There is a laissez-faire attitude that, as half the market uses price-comparison websites, these savings will be passed on, but it does not always come to pass. It is ironic that, after the Second Reading of this Bill, we received the message that the Commons had passed the Domestic Gas and Electricity (Tariff Cap) Bill for meters. That clearly shows that, in some circumstances, the market does not provide the savings to consumers that we envisage. The Government need to ensure that savings are passed on and there is a strict mechanism in the Bill to that effect.
My Lords, I first speak to Amendment 53 in this group, which deals with passing savings to insurers on to the public. Our amendment seeks an annual review by the Lord Chancellor of the extent to which insurers are passing on those savings to their policyholders. It is common ground that the purpose of this part of the Bill is to reduce fraudulent claims and to reduce the cost of all claims. This has become particularly apparent here, for claims both fraudulent and genuine. Savings are to be passed on to insurers that will pass those savings to their policyholders. The Government rely on the letter written to the Lord Chancellor in March, in which the insurers said that they would,
“publicly commit to passing on to customers cost benefits arising from Government action to tackle the extent of exaggerated low value personal injury claims”.
We want to see that all savings are in fact passed on. Our amendment is intended to ensure that the Government do better than simply relying on that letter. Far be it for me generally to accuse the Government of naivety but, generally speaking, a letter of intent in that form would not convince many in commerce that the intent was in fact going to be carried out. I believe that a review by the Lord Chancellor and an obligation to report to Parliament would increase greatly our chances of having that stated intent carried out. The reason that we press for the involvement of the Lord Chancellor is that this is a political decision and political action and it seems to me that a political response is required. The purpose of this group of amendments—and ours is consonant with that purpose—is to encourage the insurance industry to stick to its promise, and indeed to do better, to make sure that all savings are passed on; and, because of the report to Parliament, to enable the Government and Parliament to consider reviewing the legislation and/or penalising the insurance industry by imposing some kind of levy, tax or other measures if it fails to keep up to the mark on this.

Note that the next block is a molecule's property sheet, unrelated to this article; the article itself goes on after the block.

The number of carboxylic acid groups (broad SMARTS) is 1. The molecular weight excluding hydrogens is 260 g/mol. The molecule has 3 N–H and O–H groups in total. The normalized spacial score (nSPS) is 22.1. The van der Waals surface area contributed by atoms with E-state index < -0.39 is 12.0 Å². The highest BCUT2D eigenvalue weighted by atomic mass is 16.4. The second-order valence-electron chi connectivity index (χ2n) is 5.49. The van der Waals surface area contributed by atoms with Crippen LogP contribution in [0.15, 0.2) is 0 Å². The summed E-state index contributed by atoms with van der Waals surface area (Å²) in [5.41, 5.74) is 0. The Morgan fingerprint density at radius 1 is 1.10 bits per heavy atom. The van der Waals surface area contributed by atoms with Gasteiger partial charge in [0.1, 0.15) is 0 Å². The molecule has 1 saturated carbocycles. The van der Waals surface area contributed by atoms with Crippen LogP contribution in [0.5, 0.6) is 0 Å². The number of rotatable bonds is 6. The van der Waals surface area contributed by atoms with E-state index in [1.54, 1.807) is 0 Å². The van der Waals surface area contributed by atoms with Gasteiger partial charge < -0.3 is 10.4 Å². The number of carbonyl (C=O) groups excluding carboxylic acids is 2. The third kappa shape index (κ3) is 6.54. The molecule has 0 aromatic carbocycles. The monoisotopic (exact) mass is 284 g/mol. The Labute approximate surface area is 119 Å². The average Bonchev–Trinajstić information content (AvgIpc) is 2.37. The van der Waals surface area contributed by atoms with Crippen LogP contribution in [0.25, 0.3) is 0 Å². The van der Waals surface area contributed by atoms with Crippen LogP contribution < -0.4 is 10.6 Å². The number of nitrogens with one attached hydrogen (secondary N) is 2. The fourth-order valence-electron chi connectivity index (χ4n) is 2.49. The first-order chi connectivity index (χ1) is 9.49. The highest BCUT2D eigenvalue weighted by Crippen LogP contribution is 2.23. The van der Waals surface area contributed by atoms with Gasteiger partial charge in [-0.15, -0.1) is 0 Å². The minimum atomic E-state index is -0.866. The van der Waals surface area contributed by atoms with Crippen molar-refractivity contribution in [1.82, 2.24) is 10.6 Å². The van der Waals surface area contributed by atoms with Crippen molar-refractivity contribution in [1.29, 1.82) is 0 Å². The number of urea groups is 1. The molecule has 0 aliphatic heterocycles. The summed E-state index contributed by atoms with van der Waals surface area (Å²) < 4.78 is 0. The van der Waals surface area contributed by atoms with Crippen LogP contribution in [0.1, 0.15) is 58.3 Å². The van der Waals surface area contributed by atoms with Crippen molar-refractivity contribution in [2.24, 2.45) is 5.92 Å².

I will also speak to Amendment 54 in this group, which is directed at cold calling. If the real mischief at which this part of the Bill is directed is fraudulent and exaggerated claims, then cold calling is undoubtedly the chief instrument by which that mischief is done. Sometimes, in discussing this, we have not looked at the fact that these fraudulent and exaggerated claims in fact come at three levels. At its worst, perhaps, it involves faked or staged accidents. These calls that say, “We understand that you have had an accident that was not your fault”, when no such accident has ever happened, are an invitation to the practice that is most invidious, and which we know happens, of accidents being deliberately staged, sometimes by people who develop a real accident involving innocent motorists crashing with them in order to mount claims. The second is fake injuries, where there is a real accident but the injury is faked altogether and a claim is made. The third is exaggerated injuries. The practice of cold calling makes all three types of dishonesty worse and we really have to get on top of it.
The first part of our amendment would mandate the Lord Chancellor to carry out an annual assessment of the effect of cold calling on the prevalence of fraudulent whiplash claims. The second part would compel the Lord Chancellor, if he were satisfied that it would significantly reduce such claims, to ban cold calling and to ban the commercial use of any data obtained by cold calling. That second part is directed at the fact that it is very difficult to legislate against cold calling from abroad but that, if you legislate against the commercial use of data, you do catch UK corporations or individuals who are using such data to pursue these fraudulent claims. The amendment is not specific to claims management companies. I mentioned earlier the interest that car hire companies and car repair companies have in pursuing these claims. They can offer to pursue personal injury whiplash claims as an add-on to sell their other services.